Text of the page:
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Measuring the Effectiveness of Gamification

Have you ever been gamified? My guess is that it’s happened on many occasions without you ever even knowing it. Allow me prove my point. If you are a member of LinkedIn and have strived to achieve a level of completeness on your profile… you have been gamified! If you are a member of a Frequent Flyer Program (FFP)… you have been gamified! If you are a cardholder to a grocery rewards program…you have been gamified! These are just a few of many examples that come to mind that prove that gamification is all around us in a vast majority of things we do and see on a daily basis. By definition gamified elements take advantage of our human psychological predisposition to engage and strive to attain a higher level (or compete against one another). But how are we actually able to measure the effectiveness of gamification?

According to Gabe Zicherman on a recent Huffington Post entry he wrote “Since the beginning of the gamification industry in 2010, over 350 companies have launched major gamification projects. These include consumer brands like MLB, Adobe, NBC, Walgreens, Ford, Southwest, eBay, Panera and Threadless among others. For B2B companies Oracle, SAP, Jive, Cisco, Pearson and Salesforce, gamification has emerged as a key element in their consumerization of the enterprise strategy. And in 2012-2013 alone, consulting behemoths Deloitte, Accenture, NTTData and Capgemini began practices targeting gamification of Fortune 500 companies.”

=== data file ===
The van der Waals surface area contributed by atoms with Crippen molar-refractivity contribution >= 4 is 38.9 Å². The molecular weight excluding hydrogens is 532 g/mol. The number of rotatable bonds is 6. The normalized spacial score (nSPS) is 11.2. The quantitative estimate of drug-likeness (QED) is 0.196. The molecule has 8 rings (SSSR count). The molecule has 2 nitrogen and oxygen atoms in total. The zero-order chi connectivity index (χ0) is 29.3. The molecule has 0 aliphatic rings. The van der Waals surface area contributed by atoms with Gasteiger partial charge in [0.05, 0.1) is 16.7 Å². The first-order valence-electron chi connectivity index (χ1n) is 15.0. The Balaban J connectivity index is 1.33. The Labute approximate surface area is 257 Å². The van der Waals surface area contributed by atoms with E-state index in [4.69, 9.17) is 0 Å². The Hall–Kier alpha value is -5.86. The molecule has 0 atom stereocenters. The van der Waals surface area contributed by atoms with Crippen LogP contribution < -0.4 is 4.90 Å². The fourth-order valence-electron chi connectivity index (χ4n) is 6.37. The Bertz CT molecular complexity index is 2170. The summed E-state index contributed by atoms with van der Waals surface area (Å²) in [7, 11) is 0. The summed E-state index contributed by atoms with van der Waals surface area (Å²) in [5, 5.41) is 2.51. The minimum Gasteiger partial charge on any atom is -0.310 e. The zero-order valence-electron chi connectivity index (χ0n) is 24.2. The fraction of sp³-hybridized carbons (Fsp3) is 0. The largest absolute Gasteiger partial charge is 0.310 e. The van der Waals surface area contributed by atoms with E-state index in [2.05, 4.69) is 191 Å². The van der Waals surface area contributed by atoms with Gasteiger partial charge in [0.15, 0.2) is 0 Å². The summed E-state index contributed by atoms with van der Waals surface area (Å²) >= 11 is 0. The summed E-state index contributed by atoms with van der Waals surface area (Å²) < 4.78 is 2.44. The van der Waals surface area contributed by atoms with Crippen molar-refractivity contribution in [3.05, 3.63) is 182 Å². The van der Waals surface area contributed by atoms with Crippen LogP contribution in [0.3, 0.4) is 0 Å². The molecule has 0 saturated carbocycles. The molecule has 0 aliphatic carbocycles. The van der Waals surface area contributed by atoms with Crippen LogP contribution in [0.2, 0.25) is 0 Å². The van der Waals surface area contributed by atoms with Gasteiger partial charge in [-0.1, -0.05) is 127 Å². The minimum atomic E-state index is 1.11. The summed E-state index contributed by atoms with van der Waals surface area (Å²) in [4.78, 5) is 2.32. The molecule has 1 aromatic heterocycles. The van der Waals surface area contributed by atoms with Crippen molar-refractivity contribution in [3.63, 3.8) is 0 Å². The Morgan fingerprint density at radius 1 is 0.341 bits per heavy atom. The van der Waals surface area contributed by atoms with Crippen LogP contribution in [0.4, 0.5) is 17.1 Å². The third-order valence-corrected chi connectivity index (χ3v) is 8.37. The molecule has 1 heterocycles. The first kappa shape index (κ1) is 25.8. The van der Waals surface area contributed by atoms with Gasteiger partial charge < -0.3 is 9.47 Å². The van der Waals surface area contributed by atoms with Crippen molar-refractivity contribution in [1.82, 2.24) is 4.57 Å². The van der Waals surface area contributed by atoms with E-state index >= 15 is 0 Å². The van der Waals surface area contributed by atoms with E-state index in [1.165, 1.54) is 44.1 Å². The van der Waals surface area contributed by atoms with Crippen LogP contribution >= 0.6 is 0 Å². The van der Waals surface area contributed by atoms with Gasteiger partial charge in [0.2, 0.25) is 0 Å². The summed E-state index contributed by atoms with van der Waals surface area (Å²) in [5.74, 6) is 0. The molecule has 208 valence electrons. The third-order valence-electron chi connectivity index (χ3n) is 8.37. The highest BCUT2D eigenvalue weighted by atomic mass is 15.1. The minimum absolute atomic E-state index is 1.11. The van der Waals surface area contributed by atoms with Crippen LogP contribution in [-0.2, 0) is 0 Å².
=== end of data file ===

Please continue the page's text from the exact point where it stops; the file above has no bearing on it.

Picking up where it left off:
Furthermore, “One global community site, for example, raised Facebook engagement by 92 percent, discussions/comments by nearly 300 percent and social network traffic by 90 percent through a badge and challenge-centric gamified system. And it’s not just engagement — gamification’s revenue effects are equally astounding. Autodesk raised its trial usage by 40 percent and conversion rates by 15 percent while Extraco Bank raised their customer acquisitions by 700 percent, and IBM’s gamified Innov8 platform has become the company’s biggest lead generator.”

As you can see by the above examples, turning applications into games is a trend that is here to stay and one that is being widely accepted by big brand names and proving the concept of gamification extremely effective. Compelling and addictive gamification generates excitement that only adds to the player’s experience.


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